Pythagoras is the one who draws the obvious conclusion: only Medusa could have done this. Hercules says she would never do that and rushes out to follow her while I mentally rip him a new one for being the idiot he is.

Jason is having a hard time with the Oracle's death. She was always there for him--and he vows to avenge her.

Hercules searches for Medusa and finds her--eventually. She's gott her regular hair back; Pasiphaê kept her word. She explains to Hercules what she did and why she did it, that she couldn't stand another moment alone in that cave. She wanted to be with him again. She only found out it was the Oracle she was supposed to kill when she laid eyes on her. Hercules blames himself and she says there was nothing he could have done. I'll not repeat what I said to my screen. Hercules sends her away because somehow Jason and Pythagoras have turned into Neanderthals out for blood. Uhhh... guys? Remember who the real enemy is? Victim blaming does not look good on anyone, I promise you.

Back in the palace, Jason breaks the bad news to Ariadne, who nearly crumbles. Like Jason, the Oracle was very close to her and not only has she lost her, but without the Oracle, chances of their marriage not causing war are slim to none. Jason has to tell Ariadne about Medusa's involvement and I need to take a moment because even Ariadne decides to blame her. I will spare you another rant. Hercules is shocked and heartbroken, and hopefully consumed with shame and guilt.


Back at the oikos, Pythagoras is trying to get Hercules to eat and give up on Medusa; both to no avail. Medusa must be punished for what she did, he feels, and Hercules refuses to see Medusa as anything less than a victim, even though he doesn't realizes how big his share is in this killing--none of them do. Pythagoras says she must have changed, that Hercules is not to blame. I... never mind.

Jason, meanwhile, is on his own guilt trip (that Pythagoras tries to talk him out of, too): if he hadn't agreed to marry Ariadne, none of this would have happened. He goes out to stop the ripples from spreading any further and tries to get Ariadne to reconsider the marriage. Ariadne says that if they give up now, the Oracle gave up her life for nothing. They love each other with all their heart, but everyone feels responsible for everyone else's heart, too. Long story short: the marriage is on. Melas is not amused when Ariadne tells him to go ahead and prepare for the big day, but he's just a lowly servant. He agrees to do it.

Hercules is packing a bag with food and supplies. Pythagoras catches him but Hercules waves him off. He's on his way to the cabin he told Medusa to wait for him back in the temple.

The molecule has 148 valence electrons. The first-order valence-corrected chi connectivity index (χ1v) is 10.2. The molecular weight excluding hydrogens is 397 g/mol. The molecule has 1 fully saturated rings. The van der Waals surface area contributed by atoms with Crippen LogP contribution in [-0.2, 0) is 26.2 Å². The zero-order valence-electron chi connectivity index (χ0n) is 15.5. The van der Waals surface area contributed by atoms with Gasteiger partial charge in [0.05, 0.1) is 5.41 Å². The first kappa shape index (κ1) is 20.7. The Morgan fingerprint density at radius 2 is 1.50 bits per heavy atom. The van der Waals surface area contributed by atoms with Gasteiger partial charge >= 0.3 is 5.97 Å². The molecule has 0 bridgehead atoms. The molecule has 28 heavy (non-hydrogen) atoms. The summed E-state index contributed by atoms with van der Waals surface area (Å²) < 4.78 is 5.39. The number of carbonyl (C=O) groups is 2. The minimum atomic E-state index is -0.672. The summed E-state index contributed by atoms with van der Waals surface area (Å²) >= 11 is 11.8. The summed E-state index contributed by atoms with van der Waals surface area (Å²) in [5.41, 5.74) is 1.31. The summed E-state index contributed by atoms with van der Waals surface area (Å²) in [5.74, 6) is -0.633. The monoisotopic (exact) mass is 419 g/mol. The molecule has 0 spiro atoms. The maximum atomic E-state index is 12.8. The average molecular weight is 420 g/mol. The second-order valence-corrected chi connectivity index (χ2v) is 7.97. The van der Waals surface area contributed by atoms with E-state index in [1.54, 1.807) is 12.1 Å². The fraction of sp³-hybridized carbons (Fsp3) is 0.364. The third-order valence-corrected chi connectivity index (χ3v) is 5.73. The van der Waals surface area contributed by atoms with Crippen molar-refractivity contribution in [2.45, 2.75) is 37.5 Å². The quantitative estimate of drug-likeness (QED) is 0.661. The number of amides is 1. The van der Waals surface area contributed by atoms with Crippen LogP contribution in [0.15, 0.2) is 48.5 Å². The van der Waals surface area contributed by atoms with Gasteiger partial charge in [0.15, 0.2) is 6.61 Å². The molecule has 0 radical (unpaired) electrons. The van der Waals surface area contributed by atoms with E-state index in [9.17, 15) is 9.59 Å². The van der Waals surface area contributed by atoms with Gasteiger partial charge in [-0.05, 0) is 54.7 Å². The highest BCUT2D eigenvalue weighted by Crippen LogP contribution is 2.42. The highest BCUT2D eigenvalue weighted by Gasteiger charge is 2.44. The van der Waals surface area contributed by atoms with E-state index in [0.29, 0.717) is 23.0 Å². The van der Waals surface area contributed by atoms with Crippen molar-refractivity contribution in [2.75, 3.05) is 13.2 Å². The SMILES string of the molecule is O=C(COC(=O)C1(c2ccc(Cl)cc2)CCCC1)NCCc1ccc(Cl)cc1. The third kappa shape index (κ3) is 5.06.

In the palace, we find out the identity of the mole: it's Melas, who has been talking to Cilix (Lorcan Cranitch), whom I think I forgot to mention in the recap of last episode because he added absolutely nothing to the plot but mope about and tell Ariadne the noblemen would never accept their marriage. Since everyone was already saying that, adding him did not feel like a great addition. Now, though, it's very clear he's on the side of the queen-in-exile, and that Melas is working with him. Killing the Oracle? He didn't know about that part, by the way. Oh sweet summer child... It's now up to you to stop the wedding.


Back at the oikos, Hercules returns sans supplies and Pythagoras knows something is up. He doesnt have a chance to get to the bottom of it, though: a bunch of guars led by Cilix burst in. Jason is arrested and accused of murdering the Oracle. Pythagoras realizes what is going on: Pasiphaê only needed to take the Oracle if the Gods' verdict was positive, and in order to find that out, she needed to return to the city and tell someone--namely Melas. Melas then told Pasiphaê's men and got the Oracle kidnapped.

Jason is dragged into the palace and Delmos informs the queen hat Jason has been charged with murder by Melas. She falls out of bed, dresses, and rushes to the chamber where Melas is holding court. She demands to hear his reasoning and Melas tells her that the Oracle said the oracles did not look favourable on the union. Jason found out and murdered her to keep her silent so he could still marry Ariadne and become king. Needless to say, Jason says it's a lie, but it's his word against a witness of the attack and Poseidon's high priest. 

Ariadne tries to stop all of this from happening, but Melas goes on and on about how she dares to speak for the Gods while he is the priest. Now, I have a question: wasn't it stated specifically that Ariadne is a priestess of Poseidon? It might be an honorary title tied to her royal blood and the royal house, but still. Wouldn't she--technically--hold as much power as Melas when it comes to speaking for Poseidon and a little more even because she is queen...? Never mind, carry on.

Melas manages to talk Aridane into a corner and she has to concede to sentencing Jason to death--but she makes a few unveiled threats at Melas' address while she is at it.


Next time on Atlantis: Ariadne agrees to put Jason into the bull and Hercules returns to Medusa. Saturday on BBC One, recap on Monday.